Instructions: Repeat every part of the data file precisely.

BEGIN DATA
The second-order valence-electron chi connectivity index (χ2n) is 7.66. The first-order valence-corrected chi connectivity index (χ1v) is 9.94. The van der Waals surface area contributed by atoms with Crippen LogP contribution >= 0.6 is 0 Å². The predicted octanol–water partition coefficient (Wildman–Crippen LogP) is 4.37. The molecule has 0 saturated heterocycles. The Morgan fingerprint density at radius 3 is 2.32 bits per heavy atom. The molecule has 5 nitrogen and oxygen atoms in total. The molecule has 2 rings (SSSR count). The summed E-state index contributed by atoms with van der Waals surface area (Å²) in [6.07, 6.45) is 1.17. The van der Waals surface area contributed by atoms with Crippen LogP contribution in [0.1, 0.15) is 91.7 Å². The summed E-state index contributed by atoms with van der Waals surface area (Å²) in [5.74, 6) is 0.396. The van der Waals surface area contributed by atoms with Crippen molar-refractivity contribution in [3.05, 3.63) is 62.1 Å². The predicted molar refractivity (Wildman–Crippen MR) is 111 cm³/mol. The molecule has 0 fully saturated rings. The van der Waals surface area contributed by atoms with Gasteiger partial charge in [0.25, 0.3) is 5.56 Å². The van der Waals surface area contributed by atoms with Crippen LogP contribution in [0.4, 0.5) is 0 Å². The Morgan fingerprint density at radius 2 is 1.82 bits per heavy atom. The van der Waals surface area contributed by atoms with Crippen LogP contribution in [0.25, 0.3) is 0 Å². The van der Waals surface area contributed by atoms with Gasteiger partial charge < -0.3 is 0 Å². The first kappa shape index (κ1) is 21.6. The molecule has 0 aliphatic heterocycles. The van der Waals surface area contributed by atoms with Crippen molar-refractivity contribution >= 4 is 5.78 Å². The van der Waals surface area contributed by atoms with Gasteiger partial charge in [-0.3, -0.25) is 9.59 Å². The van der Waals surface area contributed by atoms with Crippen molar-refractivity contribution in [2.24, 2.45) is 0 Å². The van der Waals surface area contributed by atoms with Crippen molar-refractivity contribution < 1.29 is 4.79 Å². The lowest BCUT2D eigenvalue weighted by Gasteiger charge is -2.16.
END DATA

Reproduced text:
The second-order valence-electron chi connectivity index (χ2n) is 7.66. The first-order valence-corrected chi connectivity index (χ1v) is 9.94. The van der Waals surface area contributed by atoms with Crippen LogP contribution >= 0.6 is 0 Å². The predicted octanol–water partition coefficient (Wildman–Crippen LogP) is 4.37. The molecule has 0 saturated heterocycles. The Morgan fingerprint density at radius 3 is 2.32 bits per heavy atom. The molecule has 5 nitrogen and oxygen atoms in total. The molecule has 2 rings (SSSR count). The summed E-state index contributed by atoms with van der Waals surface area (Å²) in [6.07, 6.45) is 1.17. The van der Waals surface area contributed by atoms with Crippen LogP contribution in [0.1, 0.15) is 91.7 Å². The summed E-state index contributed by atoms with van der Waals surface area (Å²) in [5.74, 6) is 0.396. The van der Waals surface area contributed by atoms with Crippen molar-refractivity contribution in [3.05, 3.63) is 62.1 Å². The predicted molar refractivity (Wildman–Crippen MR) is 111 cm³/mol. The molecule has 0 fully saturated rings. The van der Waals surface area contributed by atoms with Gasteiger partial charge in [0.25, 0.3) is 5.56 Å². The van der Waals surface area contributed by atoms with Crippen LogP contribution in [0.4, 0.5) is 0 Å². The Morgan fingerprint density at radius 2 is 1.82 bits per heavy atom. The van der Waals surface area contributed by atoms with Crippen LogP contribution in [0.25, 0.3) is 0 Å². The van der Waals surface area contributed by atoms with Gasteiger partial charge < -0.3 is 0 Å². The first kappa shape index (κ1) is 21.6. The molecule has 0 aliphatic heterocycles. The van der Waals surface area contributed by atoms with Crippen molar-refractivity contribution >= 4 is 5.78 Å². The van der Waals surface area contributed by atoms with Gasteiger partial charge in [-0.3, -0.25) is 9.59 Å². The van der Waals surface area contributed by atoms with Crippen molar-refractivity contribution in [2.24, 2.45) is 0 Å². The van der Waals surface area contributed by atoms with Crippen molar-refractivity contribution < 1.29 is 4.79 Å². The lowest BCUT2D eigenvalue weighted by Gasteiger charge is -2.16.